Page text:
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The role of material deprivation and consumerism in the decisions to engage in transactional sex among young people in the urban slums of Blantyre, Malawi.
Global Public Health. 2016 Mar; 11(3):295-308.Transactional sex has been associated with a high risk of HIV acquisition and unintended pregnancy among young women in urban slums in sub-Saharan Africa. However, few studies have explored the structural drivers of transactional sex from the perspective of both genders in these settings. This paper explores how young men and women understand the factors that lead to transactional sex among their peers, and how deprivation of material resources (housing, food and health care access) and consumerism (a desire for fashionable goods) may instigate transactional sex in the urban slums of Blantyre, Malawi. Data from 5 focus group discussions and 12 in-depth interviews undertaken with a total of 60 young men and women aged 18-23 years old, conducted between December 2012 and May 2013, were analyzed using anticipated and grounded codes. Housing and food deprivation influenced decisions to engage in transactional sex for both young men and women. Poor health care access and a desire for fashionable goods (such as the latest hair or clothing styles and cellular phones) influenced the decisions of young women that led to transactional sex. Interventions that engage with deprivations and consumerism are essential to reducing sexual and reproductive health risks in urban slums.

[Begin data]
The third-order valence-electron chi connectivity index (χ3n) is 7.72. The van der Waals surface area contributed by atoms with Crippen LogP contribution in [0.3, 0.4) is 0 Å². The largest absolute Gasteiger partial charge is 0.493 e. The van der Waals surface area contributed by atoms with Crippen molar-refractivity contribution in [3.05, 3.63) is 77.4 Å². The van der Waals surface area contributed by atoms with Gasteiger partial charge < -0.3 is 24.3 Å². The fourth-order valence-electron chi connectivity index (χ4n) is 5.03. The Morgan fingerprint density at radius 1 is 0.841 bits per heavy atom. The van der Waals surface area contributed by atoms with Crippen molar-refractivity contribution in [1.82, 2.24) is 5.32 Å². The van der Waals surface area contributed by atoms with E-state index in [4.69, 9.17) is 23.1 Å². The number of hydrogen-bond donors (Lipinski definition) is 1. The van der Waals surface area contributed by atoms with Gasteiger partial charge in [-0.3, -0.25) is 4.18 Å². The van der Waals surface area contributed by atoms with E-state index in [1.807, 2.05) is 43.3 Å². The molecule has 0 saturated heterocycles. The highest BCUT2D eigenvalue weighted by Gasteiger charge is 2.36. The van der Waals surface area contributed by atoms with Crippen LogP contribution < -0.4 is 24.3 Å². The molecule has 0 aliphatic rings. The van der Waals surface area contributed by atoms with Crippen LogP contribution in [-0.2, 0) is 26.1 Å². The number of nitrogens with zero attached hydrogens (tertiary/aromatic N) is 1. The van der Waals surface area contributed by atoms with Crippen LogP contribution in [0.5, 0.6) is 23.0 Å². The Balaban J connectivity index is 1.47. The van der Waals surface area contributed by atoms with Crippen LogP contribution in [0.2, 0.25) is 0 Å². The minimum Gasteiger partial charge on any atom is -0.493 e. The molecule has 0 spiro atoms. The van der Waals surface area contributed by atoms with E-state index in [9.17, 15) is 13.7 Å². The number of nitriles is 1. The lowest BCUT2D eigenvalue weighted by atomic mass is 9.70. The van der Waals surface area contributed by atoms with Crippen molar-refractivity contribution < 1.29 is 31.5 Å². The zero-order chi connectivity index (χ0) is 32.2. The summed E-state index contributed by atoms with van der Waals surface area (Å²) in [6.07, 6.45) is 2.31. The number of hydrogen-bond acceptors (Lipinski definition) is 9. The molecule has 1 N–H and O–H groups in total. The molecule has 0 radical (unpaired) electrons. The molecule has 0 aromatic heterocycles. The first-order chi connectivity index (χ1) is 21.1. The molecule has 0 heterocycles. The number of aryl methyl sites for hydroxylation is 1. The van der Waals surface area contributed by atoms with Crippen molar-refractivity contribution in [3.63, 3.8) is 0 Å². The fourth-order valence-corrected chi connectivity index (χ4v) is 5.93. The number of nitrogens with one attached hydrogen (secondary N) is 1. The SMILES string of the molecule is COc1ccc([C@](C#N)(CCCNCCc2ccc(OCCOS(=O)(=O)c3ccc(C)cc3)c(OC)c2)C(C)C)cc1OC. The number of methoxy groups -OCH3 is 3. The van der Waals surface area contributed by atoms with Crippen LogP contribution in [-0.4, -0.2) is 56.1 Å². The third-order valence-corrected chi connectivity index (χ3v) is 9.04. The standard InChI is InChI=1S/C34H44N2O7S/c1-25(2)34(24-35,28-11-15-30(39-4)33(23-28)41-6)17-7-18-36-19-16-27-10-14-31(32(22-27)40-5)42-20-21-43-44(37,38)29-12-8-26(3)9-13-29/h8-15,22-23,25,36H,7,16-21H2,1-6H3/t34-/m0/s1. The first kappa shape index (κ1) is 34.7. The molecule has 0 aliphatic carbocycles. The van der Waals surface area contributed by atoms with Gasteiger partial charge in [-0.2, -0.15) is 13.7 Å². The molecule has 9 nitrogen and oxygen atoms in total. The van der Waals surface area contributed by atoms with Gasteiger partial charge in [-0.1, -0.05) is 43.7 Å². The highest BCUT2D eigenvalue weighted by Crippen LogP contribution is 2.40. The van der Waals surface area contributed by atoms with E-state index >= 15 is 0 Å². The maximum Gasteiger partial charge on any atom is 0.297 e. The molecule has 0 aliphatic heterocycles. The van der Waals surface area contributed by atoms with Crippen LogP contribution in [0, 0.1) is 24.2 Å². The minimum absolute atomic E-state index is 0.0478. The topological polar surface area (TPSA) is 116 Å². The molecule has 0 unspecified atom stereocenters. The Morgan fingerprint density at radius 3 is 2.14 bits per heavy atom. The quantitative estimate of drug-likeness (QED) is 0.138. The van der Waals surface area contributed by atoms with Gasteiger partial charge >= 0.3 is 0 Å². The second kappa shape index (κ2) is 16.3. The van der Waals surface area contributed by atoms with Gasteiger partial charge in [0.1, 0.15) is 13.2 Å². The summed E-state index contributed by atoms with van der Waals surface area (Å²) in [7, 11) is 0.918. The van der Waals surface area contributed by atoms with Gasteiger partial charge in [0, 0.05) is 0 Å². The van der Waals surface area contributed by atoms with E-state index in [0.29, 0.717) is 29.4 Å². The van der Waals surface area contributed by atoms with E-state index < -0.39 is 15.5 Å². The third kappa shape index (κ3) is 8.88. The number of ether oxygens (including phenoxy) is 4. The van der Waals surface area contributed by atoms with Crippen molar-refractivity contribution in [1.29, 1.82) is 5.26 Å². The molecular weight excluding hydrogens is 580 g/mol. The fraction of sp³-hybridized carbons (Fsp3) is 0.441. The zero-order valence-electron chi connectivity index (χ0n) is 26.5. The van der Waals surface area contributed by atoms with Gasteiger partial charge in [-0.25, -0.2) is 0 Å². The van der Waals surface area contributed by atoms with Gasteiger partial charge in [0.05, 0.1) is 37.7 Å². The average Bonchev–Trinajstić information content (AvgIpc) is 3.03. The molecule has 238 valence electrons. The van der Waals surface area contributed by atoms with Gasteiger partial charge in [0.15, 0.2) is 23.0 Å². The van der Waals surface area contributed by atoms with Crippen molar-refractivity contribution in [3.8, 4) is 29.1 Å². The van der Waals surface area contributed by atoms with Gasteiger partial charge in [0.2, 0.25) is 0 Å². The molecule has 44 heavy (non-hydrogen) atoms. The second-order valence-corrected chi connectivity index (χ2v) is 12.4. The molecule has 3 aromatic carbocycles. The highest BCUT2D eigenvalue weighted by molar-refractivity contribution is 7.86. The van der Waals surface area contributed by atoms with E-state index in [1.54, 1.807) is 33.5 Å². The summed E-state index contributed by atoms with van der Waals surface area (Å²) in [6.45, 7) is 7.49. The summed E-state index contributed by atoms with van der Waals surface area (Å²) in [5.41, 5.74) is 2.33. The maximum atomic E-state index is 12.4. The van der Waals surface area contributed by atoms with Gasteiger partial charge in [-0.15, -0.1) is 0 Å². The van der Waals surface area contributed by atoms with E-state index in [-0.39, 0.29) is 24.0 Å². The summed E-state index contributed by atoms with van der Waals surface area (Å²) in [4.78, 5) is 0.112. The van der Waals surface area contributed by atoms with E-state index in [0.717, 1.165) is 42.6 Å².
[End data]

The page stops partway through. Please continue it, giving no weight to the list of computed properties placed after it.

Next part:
Asian Journal of Women's Studies. 2003 Jun 30; 9(2): p..The purpose of this study is to examine sexual perceptions and conflicts among Korean teenage girls who have been involved in `compensated dates,' which is a form of sex work that may be temporarily undertaken by young girls or may lead on to prostitution. I have collected data from 12 girls, using in-depth interviews, who had experienced sexual abuse, and economic deprivation. These girls were rather maladjusted and had been abandoned by their families and schools. Their involvement in compensated dates began out of economic necessity, as they had run away from home. Sexual abuse was reportedly common for the majority of the respondents who had also suffered poverty and unhappy family lives. So these girls tended to seek compensated dates to overcome poverty. With poor education and skills, the girls viewed compensated dates as an easy strategy in the face of privation. In addition, the consumer society encouraged them to become sexually promiscuous to earn money, in order to buy and own more and more goods. The sexual conflict and ambivalence experienced by them were outcomes of their sense of sexual subjectivity. They saw their bodies as resources that were exchangeable for money, but they did not realize the internalized oppression they endured. They knew their bodies were a means of pleasure, but did not realize that sexual violence underlies it. The development of a stronger sense of self may resolve the conflict between the girls' curiosities and experiences concerning their bodies and sexuality. (author's)